Leonardo Fibonacci was a mathematician born in 1170 AD. From his work, we get the Fibonacci sequence of numbers, and also the well-known Fibonacci golden ratio. The Fibonacci sequence is a series of numbers where the next number is simply the sum of the two preceding numbers. So for example, it would run 0, 1, 1, 2, 3, 5, 8, 13, 21, 34, 55, 89, 144 and so on, with the sequence continuing indefinitely.

It is based on the rate of reproduction of two theoretical rabbits and the subsequent population growth if the following generations continued to reproduce. At first glance, it may seem somewhat confusing to find that there is a connection between a 12th century mathematician, the rate at which rabbits reproduce and predicting the future direction of the financial markets using technical analysis.

**KEY TAKEAWAYS**

- In the Fibonacci sequence of numbers, after 0 and 1, each number is the sum of the two prior numbers.
- In the context of trading, the numbers used in Fibonacci retracements are not numbers in Fibonacci’s sequence; instead, they are derived from mathematical relationships between numbers in the sequence.
- Fibonacci retracement levels are depicted by taking high and low points on a chart and marking the key Fibonacci ratios horizontally to produce a grid; these horizontal lines are used to identify possible price reversal points.

**Fibonacci Sequence**

A **Fibonacci sequence** is formed by taking 2 numbers, any 2 numbers, and adding them together to form a third number.

Then the second and third numbers are added again to form the fourth number.

And you can continue this until it’s not fun anymore.

The ratio of the last number over the second-to-the-last number is approximately equal to** 1.618**.

This ratio can be found in many natural objects, so this ratio is called the **golden ratio**.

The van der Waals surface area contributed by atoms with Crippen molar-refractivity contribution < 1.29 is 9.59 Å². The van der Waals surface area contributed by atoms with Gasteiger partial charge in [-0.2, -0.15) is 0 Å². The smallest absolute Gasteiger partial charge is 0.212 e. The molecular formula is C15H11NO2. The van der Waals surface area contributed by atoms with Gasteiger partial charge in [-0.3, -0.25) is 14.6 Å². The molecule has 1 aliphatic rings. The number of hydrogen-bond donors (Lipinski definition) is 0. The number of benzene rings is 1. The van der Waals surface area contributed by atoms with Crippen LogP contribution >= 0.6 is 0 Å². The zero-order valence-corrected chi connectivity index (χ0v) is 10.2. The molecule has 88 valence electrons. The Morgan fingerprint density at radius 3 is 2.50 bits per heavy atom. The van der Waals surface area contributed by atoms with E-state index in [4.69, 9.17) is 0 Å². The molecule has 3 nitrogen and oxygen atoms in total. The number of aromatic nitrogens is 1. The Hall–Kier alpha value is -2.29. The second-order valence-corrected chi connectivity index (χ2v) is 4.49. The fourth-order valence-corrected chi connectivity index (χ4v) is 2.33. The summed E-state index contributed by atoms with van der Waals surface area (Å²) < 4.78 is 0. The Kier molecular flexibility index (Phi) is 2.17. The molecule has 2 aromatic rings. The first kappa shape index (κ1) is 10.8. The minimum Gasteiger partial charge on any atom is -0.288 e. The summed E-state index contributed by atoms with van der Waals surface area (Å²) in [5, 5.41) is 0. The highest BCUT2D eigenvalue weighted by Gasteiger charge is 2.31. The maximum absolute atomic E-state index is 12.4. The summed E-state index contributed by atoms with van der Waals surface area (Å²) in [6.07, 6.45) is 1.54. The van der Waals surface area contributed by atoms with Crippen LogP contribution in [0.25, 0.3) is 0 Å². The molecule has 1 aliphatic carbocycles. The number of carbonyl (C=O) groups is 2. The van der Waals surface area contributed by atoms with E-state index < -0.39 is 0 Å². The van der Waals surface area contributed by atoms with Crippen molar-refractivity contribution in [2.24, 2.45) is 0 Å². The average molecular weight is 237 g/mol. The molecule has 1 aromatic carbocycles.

It appears many times in geometry, art, architecture, and even on Sonic the Hedgehog.

The golden ratio is actually an irrational number, like pi, and is often denoted by the Greek letter, **phi** (**φ**).

Okay, that’s enough mumbo jumbo.

With all those numbers, you could put an elephant to sleep. We’ll just cut to the chase; these are the ratios you HAVE to know:

**Fibonacci retracement levels**

The argument of Fibonacci followers is: if so much of nature and the world is made up of these Fibonacci ratios, surely the same would apply to the markets too? Analysts can use this approach when learning to trade Fibonacci through its retracements. Let’s say for example that a market has risen and, similar to all markets, it doesn’t move in a straight line and starts to fall back. Traders will look at Fibonacci ratios to try and figure out where the fall may stop and the market will resume its previous rise.

Fibonacci retracement levels often mark retracement reversal points with surprising accuracy. The retracement levels are a powerful tool that can be applied to all timeframes, including day trading and long-term investing. Fibonacci numbers also play a crucial role in the Elliott Wave principle, a technical analysis tool used to identify market cycles. The tool can be used across many different asset classes, such as foreign exchange, shares, commodities and indices.

**Fibonacci Extension Levels**

0, 0.382, 0.618, 1.000, 1.382, 1.618

You won’t really need to know how to calculate all of this. Your charting software will do all the work for you.

However, it’s always good to be familiar with the basic theory behind the indicator so you’ll have the knowledge to impress your date.

Fibonacci retracement levels work on the theory that after a big price moves in one direction, the price will *retrace* or return partway back to a previous price level before resuming in the original direction.

Traders use the Fibonacci retracement levels as potential **support and resistance areas**.

Since so many traders watch these same levels and place buy and sell orders on them to enter trades or place stops, the support and resistance levels tend to become a self-fulfilling prophecy.

Traders use the Fibonacci extension levels as **profit-taking levels**.

Again, since so many traders are watching these levels to place buy and sell orders to take profits, this tool tends to work more often than not due to self-fulfilling expectations.

Most charting software includes both Fibonacci retracement levels and extension level tools.

In order to apply Fibonacci levels to your charts, you’ll need to identify Swing High and Swing Low points.

A **Swing High** is a candlestick with at least *two lower highs* on both the left and right of itself.

A **Swing Low** is a candlestick with at least *two higher lows* on both the left and right of itself.